3. Make Employees’ Health a Priority
In addition to requiring the use of masks, gloves and hand sanitizer at employee stations, and encouraging sick workers to stay home, think about checking employees’ temperatures before they start any given shift. To reduce the risk that those who feel under the weather still turn up to work, remind staffers that they have your support (and will receive paid leave, to the extent possible) if they do become ill.
Up-to-date training and education on COVID-19 risk factors and protective steps to take against the virus should also be provided to your employees at regular intervals, such as on a weekly basis. Any workers required to use personal protective equipment (PPE) and clothing should further be provided with proper instruction in how to wear these items, utilize them and sanitize or dispose of them correctly.
Signs about the importance of employing proper safety procedures, and instructions regarding how to maintain proper hygiene, should be posted in all work areas. Remember that notices and education should be provided in the appropriate language for all workers you employ, including if you have staffers for whom English is a second language.
4. Ask Yourself Some Important Questions
Creating a successful reopening plan also requires strategic planning. Before you hop back in the saddle, ask yourself: How you can you reengage customers and get them to come back in the door while minimizing direct contact and maintaining social distance? Note that some important tweaks to your business plan— such as updates to your products, pricing, operating model and more—may also be necessary at this time. Likewise, you’ll additionally want to examine any new marketing campaigns and start crafting supporting email or online outreach assets to reflect that you're reopening.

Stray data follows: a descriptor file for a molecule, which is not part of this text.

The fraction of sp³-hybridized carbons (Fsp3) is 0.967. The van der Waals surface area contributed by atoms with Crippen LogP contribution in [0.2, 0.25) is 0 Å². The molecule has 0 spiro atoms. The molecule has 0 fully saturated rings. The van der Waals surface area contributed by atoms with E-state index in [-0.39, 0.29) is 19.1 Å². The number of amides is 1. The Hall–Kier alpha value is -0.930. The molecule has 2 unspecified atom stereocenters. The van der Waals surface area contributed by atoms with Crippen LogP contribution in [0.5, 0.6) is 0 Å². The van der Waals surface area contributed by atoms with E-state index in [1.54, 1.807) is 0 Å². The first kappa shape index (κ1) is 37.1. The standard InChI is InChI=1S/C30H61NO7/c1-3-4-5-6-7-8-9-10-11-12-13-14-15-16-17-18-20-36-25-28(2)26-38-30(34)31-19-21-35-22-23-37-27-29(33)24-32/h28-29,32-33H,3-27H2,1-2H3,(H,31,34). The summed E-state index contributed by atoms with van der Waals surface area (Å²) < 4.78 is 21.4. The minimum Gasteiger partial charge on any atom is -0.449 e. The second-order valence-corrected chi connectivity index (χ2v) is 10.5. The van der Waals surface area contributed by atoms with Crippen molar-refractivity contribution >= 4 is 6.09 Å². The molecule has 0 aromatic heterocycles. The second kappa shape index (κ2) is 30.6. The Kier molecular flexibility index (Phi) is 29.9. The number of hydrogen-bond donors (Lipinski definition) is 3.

Be sure to update your website and social media profiles to let shoppers know you’re planning to be back in business, and reach out to staff to reengage them. Then, before you take the locks off, have an all-hands-on-deck staff meeting, engage in a thorough site cleaning and send customers a welcome back email as well. On the day of your reopening, do a final cleaning, kick off your flurry of emails and social media posts, and then keep a close eye out to see if any modification to your strategies is needed.
Small businesses that rely on brick-and-mortar spaces or storefronts would also do well to implement new operating layouts and guideposts that help employees and customers maintain social distance.
After all, if there’s one thing that COVID-19 has taught us, it’s to expect the unexpected. Pivoting and learning to stay on your toes is part and parcel of running a small business these days. And while everyone loves a grand re-opening, you may wind up closing and reopening again several times over as we all get adjusted to operating in the new normal.
Photo: Getty Images
The information contained herein is for generalized informational and educational purposes only and does not constitute investment, financial, tax, legal or other professional advice on any subject matter. THIS IS NOT A SUBSTITUTE FOR PROFESSIONAL BUSINESS ADVICE. Therefore, seek such advice in connection with any specific situation, as necessary. The views and opinions of third parties expressed herein represent the opinion of the author, speaker or participant (as the case may be) and do not necessarily represent the views, opinions and/or judgments of American Express Company or any of its affiliates, subsidiaries or divisions. American Express makes no representation as to, and is not responsible for, the accuracy, timeliness, completeness or reliability of any such opinion, advice or statement made herein.